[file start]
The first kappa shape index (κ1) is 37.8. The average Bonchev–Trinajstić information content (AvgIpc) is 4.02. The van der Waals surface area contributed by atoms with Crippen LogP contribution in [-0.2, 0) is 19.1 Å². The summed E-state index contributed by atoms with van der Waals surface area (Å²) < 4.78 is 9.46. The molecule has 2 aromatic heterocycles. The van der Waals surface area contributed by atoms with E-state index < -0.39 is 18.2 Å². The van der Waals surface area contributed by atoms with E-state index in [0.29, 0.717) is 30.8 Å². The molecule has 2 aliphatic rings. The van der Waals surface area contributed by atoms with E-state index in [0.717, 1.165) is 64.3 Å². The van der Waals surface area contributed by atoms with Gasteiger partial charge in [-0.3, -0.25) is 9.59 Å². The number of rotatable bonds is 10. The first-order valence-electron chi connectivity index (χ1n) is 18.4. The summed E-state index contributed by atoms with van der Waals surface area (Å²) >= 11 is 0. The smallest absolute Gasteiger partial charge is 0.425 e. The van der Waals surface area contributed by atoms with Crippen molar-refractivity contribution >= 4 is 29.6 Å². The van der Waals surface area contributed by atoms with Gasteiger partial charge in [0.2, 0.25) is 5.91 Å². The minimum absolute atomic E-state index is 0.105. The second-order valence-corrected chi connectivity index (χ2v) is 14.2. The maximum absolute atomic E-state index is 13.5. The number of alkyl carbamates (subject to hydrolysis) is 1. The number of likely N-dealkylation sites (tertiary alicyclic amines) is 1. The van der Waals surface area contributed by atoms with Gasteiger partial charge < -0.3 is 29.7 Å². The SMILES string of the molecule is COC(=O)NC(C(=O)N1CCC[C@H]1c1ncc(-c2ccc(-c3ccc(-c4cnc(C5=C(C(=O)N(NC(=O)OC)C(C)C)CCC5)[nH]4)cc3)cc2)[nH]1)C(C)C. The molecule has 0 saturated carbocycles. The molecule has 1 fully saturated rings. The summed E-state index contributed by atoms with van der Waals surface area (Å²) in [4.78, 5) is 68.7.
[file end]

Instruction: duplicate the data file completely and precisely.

The first kappa shape index (κ1) is 37.8. The average Bonchev–Trinajstić information content (AvgIpc) is 4.02. The van der Waals surface area contributed by atoms with Crippen LogP contribution in [-0.2, 0) is 19.1 Å². The summed E-state index contributed by atoms with van der Waals surface area (Å²) < 4.78 is 9.46. The molecule has 2 aromatic heterocycles. The van der Waals surface area contributed by atoms with E-state index < -0.39 is 18.2 Å². The van der Waals surface area contributed by atoms with E-state index in [0.29, 0.717) is 30.8 Å². The molecule has 2 aliphatic rings. The van der Waals surface area contributed by atoms with E-state index in [0.717, 1.165) is 64.3 Å². The van der Waals surface area contributed by atoms with Gasteiger partial charge in [-0.3, -0.25) is 9.59 Å². The number of rotatable bonds is 10. The first-order valence-electron chi connectivity index (χ1n) is 18.4. The summed E-state index contributed by atoms with van der Waals surface area (Å²) >= 11 is 0. The smallest absolute Gasteiger partial charge is 0.425 e. The van der Waals surface area contributed by atoms with Crippen molar-refractivity contribution >= 4 is 29.6 Å². The van der Waals surface area contributed by atoms with Gasteiger partial charge in [0.2, 0.25) is 5.91 Å². The minimum absolute atomic E-state index is 0.105. The second-order valence-corrected chi connectivity index (χ2v) is 14.2. The maximum absolute atomic E-state index is 13.5. The number of alkyl carbamates (subject to hydrolysis) is 1. The number of likely N-dealkylation sites (tertiary alicyclic amines) is 1. The van der Waals surface area contributed by atoms with Gasteiger partial charge < -0.3 is 29.7 Å². The SMILES string of the molecule is COC(=O)NC(C(=O)N1CCC[C@H]1c1ncc(-c2ccc(-c3ccc(-c4cnc(C5=C(C(=O)N(NC(=O)OC)C(C)C)CCC5)[nH]4)cc3)cc2)[nH]1)C(C)C. The molecule has 0 saturated carbocycles. The molecule has 1 fully saturated rings. The summed E-state index contributed by atoms with van der Waals surface area (Å²) in [4.78, 5) is 68.7.